SUB CATEGORIES OF Funding Your Startup

Convertible Debt (also called Convertible Notes) is a loan by an investor to a startup with a maturity of nine months to two years. Convertible Debt accrues interest and must be repaid at some time in the future or converted into equity securities of the startup. Convertible Debt is more often either never repaid, in the case of a failed startup, or converted into equity securities, in the case of all other startups. Convertible Debt likely will only be repaid if the startup is sold before its next financing.

Convertible Debt is the most common form of seed financing for startups by a large margin. The other option for seed financings is priced equity, referred to as Series AA or Series Seed. Convertible Debt is the simplest form of seed financing documents and the cheapest to implement. Convertible Debt is also much faster between starting and closing than priced equity. Convertible Debt can be closed the day documents are started in some circumstances and almost always within a few weeks.

There are many advantage of Convertible Debt vs. priced equity, such as Series AA or Series Seed. One of the bigger ones is that the valuation negotiation is delayed until Series A. For early stage startups, valuation negotiations are difficult because the startups rarely have significant traction, which means there are no tangible metrics in which to base valuations. With Series AA and Series Seed, the startup must negotiate its valuation with investors.

Convertible Debt is most often used for seed financings that raise less than $1 million, what we call true angel rounds. If more than $1 million will be raised in a seed financing, priced equity agreements are probably more common because investors expect voting and other rights in connection with their investment.

Typical Terms of Convertible Debt

Discount

  • The discount is the percentage discount from the price of securities (usually Series A Preferred Stock) issued the next equity financing. The principal and interest on Convertible Debt converts into the securities issued in such next equity financing at the discounted price. The most common discount is 20%, but the discounts range from 10% to 25%.

Conversion price cap

  • The cap is the highest valuation in respect of which the Convertible Debt will convert. This means if the next financing valuation (reduced by the discount) is higher than the conversion price cap, the Convertible Debt will convert into the securities issued in the next equity financing at the conversion price cap. Convertible Debt terms usually allow holders to convert into Common Stock at any time at the same conversion price cap.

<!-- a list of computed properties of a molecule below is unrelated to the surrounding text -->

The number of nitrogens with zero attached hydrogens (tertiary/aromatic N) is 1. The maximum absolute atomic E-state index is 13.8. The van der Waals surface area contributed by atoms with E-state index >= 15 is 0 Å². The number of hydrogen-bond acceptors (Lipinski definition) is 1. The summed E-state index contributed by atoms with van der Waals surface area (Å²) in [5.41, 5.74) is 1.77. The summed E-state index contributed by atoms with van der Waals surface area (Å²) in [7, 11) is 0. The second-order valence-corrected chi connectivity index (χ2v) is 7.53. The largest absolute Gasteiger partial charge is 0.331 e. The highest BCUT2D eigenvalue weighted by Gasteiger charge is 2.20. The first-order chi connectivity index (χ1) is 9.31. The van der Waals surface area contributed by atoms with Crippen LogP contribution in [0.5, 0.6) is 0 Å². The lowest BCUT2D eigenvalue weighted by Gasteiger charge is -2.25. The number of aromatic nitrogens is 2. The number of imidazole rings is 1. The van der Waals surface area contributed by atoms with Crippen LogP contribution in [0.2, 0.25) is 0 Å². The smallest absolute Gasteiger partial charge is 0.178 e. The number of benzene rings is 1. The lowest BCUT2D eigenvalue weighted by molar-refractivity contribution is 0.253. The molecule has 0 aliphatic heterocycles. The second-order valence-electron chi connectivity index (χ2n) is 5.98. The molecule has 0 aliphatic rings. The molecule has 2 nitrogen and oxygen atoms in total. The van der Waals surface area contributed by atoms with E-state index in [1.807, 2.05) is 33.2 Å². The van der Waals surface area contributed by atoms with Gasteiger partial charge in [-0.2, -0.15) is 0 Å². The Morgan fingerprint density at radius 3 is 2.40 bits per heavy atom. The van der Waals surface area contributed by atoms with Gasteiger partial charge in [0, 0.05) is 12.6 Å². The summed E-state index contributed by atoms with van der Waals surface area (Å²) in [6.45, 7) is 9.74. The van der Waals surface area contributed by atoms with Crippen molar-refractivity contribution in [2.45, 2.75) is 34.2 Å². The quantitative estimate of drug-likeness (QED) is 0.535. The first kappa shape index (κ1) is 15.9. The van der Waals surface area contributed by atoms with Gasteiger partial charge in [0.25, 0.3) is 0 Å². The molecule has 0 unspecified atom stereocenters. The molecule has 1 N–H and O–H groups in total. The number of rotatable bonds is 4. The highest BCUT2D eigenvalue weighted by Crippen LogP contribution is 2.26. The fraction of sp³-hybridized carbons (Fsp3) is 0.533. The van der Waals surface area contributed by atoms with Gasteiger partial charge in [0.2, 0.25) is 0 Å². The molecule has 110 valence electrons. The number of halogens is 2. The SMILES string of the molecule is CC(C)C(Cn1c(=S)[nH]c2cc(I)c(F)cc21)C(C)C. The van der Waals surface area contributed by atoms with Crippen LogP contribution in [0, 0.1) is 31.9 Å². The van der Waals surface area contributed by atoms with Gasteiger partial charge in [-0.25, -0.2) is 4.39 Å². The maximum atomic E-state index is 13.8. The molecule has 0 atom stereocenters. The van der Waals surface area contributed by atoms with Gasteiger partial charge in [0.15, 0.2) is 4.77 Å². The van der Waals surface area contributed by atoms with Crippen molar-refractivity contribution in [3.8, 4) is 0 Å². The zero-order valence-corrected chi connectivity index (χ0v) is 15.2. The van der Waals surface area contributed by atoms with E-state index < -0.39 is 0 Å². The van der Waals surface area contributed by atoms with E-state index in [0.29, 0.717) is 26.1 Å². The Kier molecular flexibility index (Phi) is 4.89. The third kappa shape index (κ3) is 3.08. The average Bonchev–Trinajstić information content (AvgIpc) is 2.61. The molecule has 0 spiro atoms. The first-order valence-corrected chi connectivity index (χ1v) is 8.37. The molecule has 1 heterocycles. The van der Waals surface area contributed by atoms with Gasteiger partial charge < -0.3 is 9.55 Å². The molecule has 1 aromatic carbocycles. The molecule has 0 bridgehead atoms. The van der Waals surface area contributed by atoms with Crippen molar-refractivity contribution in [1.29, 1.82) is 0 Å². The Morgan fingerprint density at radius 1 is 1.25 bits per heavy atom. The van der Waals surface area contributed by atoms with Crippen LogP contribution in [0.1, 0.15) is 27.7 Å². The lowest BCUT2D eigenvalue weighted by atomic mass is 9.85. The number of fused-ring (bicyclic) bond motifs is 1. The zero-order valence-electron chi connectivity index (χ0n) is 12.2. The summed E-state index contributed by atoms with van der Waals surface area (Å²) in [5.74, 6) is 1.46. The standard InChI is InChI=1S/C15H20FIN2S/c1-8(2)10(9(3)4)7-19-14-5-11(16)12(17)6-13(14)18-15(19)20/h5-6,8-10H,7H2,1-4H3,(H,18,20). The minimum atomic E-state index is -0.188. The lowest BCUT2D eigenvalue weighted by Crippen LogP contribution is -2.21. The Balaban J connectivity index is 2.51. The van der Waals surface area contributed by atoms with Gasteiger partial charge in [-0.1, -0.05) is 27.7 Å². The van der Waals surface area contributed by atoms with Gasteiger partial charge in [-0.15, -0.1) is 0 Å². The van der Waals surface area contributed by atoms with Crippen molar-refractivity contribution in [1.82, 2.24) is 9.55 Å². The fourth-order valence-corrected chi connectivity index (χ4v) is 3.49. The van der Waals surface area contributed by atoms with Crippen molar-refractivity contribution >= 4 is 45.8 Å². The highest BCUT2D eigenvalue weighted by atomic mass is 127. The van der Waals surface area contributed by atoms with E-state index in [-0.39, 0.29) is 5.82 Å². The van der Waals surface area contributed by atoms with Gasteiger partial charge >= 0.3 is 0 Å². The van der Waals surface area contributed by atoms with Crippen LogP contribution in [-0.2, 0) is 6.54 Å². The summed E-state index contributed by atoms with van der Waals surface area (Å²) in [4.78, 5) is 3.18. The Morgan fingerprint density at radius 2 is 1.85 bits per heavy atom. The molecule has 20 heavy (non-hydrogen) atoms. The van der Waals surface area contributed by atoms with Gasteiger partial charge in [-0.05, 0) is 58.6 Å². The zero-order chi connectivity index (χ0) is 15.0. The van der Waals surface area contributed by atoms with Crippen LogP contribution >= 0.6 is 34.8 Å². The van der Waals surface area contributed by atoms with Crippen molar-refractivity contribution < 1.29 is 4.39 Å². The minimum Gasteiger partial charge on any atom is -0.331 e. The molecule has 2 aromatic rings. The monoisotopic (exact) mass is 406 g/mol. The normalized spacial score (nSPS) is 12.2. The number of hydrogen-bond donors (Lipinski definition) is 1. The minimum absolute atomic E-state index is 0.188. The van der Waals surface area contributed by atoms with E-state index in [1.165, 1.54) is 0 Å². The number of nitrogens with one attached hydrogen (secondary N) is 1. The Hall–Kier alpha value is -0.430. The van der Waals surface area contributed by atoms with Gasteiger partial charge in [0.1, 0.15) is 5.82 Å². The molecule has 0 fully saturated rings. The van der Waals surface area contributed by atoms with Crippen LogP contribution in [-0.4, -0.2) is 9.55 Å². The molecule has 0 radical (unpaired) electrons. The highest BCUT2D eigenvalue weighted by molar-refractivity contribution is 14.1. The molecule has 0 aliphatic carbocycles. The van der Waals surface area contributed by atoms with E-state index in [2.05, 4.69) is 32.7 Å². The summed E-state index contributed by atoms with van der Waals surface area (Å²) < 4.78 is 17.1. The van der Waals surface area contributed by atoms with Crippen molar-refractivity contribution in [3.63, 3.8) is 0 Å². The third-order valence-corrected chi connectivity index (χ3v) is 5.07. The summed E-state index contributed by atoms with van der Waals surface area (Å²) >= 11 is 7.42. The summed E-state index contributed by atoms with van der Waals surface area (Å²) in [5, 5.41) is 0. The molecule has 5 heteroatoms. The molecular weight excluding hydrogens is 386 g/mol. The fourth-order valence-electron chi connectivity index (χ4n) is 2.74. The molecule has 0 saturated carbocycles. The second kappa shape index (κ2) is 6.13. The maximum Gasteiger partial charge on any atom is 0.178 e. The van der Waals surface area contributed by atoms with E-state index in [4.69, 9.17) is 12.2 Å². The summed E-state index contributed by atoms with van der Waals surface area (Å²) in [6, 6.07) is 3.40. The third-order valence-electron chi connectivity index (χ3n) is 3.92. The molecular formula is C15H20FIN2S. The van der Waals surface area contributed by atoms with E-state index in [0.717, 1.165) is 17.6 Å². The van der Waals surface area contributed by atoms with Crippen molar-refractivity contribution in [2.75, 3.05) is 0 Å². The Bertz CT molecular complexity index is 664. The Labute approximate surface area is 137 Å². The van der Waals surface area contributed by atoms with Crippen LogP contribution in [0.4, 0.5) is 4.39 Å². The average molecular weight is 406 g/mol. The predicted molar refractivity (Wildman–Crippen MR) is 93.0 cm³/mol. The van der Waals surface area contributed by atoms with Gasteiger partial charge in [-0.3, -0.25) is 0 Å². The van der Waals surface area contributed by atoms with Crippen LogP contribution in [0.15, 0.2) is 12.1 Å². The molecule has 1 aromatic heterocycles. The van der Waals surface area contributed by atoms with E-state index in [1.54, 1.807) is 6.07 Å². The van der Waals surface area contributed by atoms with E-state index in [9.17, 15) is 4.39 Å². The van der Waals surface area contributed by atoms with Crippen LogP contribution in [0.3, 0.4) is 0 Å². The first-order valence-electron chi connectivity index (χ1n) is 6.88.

Automatic conversion triggering event

  • The triggering event that cause the principal and interest under the Convertible Debt to convert into securities issued in the next equity financing. The triggering event is usually the definition of the next equity financing, and is often based on the amount of capital raised in the next equity financing. Our rule of thumb is the amount raised in the next equity financing must be two to three times the principal amount raised under the Convertible Debt to cause an automatic conversion of the Convertible Debt into the securities issued in the next equity financing.

Convertible Debt vs. Series AA/Series Seed

  • Most startups at the angel and seed stage must choose between priced equity documents, such as Series Seed, and Convertible Debt documents. Here are some thoughts about the choice.
  • Convertible Debt financings are cheaper on average than Series Seed financings.
  • Convertible Debt financings are faster to close on average than Series Seed financings.
  • There is no valuation negotiation with Convertible Debt, other than the conversion price cap. Valuation negotiations are difficult for early stage investments.
  • Convertible Debt does not provide investors any voting rights until they convert their Convertible Debt into capital stock.
  • Convertible Debt documents are more flexible in allowing investors to subscribe over time in multiple closings, which is how capital is typically raised from individual angel investors.
  • With Series Seed, angel investors typically have the right to appoint one board member. With Convertible Debt, investors typically do not have a right to appoint one board member.